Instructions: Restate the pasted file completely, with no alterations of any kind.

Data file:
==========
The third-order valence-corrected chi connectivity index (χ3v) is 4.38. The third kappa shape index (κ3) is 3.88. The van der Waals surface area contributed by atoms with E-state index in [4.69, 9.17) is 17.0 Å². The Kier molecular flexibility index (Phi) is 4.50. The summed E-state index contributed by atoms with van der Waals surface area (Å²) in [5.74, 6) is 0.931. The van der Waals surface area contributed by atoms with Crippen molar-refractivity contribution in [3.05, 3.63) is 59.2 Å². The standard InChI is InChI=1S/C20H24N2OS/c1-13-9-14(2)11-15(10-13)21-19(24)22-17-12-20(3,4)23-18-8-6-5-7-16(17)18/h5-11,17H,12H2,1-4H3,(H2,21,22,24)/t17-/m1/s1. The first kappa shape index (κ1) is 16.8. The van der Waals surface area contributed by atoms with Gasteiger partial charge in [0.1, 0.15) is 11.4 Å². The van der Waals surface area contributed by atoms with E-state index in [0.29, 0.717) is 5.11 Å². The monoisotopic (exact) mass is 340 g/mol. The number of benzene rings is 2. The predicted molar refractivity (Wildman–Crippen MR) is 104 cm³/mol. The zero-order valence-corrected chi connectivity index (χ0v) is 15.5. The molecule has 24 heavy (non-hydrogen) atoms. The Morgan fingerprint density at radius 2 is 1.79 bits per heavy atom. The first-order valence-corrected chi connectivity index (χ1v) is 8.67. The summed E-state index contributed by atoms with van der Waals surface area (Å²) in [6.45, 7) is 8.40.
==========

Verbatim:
The third-order valence-corrected chi connectivity index (χ3v) is 4.38. The third kappa shape index (κ3) is 3.88. The van der Waals surface area contributed by atoms with E-state index in [4.69, 9.17) is 17.0 Å². The Kier molecular flexibility index (Phi) is 4.50. The summed E-state index contributed by atoms with van der Waals surface area (Å²) in [5.74, 6) is 0.931. The van der Waals surface area contributed by atoms with Crippen molar-refractivity contribution in [3.05, 3.63) is 59.2 Å². The standard InChI is InChI=1S/C20H24N2OS/c1-13-9-14(2)11-15(10-13)21-19(24)22-17-12-20(3,4)23-18-8-6-5-7-16(17)18/h5-11,17H,12H2,1-4H3,(H2,21,22,24)/t17-/m1/s1. The first kappa shape index (κ1) is 16.8. The van der Waals surface area contributed by atoms with Gasteiger partial charge in [0.1, 0.15) is 11.4 Å². The van der Waals surface area contributed by atoms with E-state index in [0.29, 0.717) is 5.11 Å². The monoisotopic (exact) mass is 340 g/mol. The number of benzene rings is 2. The predicted molar refractivity (Wildman–Crippen MR) is 104 cm³/mol. The zero-order valence-corrected chi connectivity index (χ0v) is 15.5. The molecule has 24 heavy (non-hydrogen) atoms. The Morgan fingerprint density at radius 2 is 1.79 bits per heavy atom. The first-order valence-corrected chi connectivity index (χ1v) is 8.67. The summed E-state index contributed by atoms with van der Waals surface area (Å²) in [6.45, 7) is 8.40.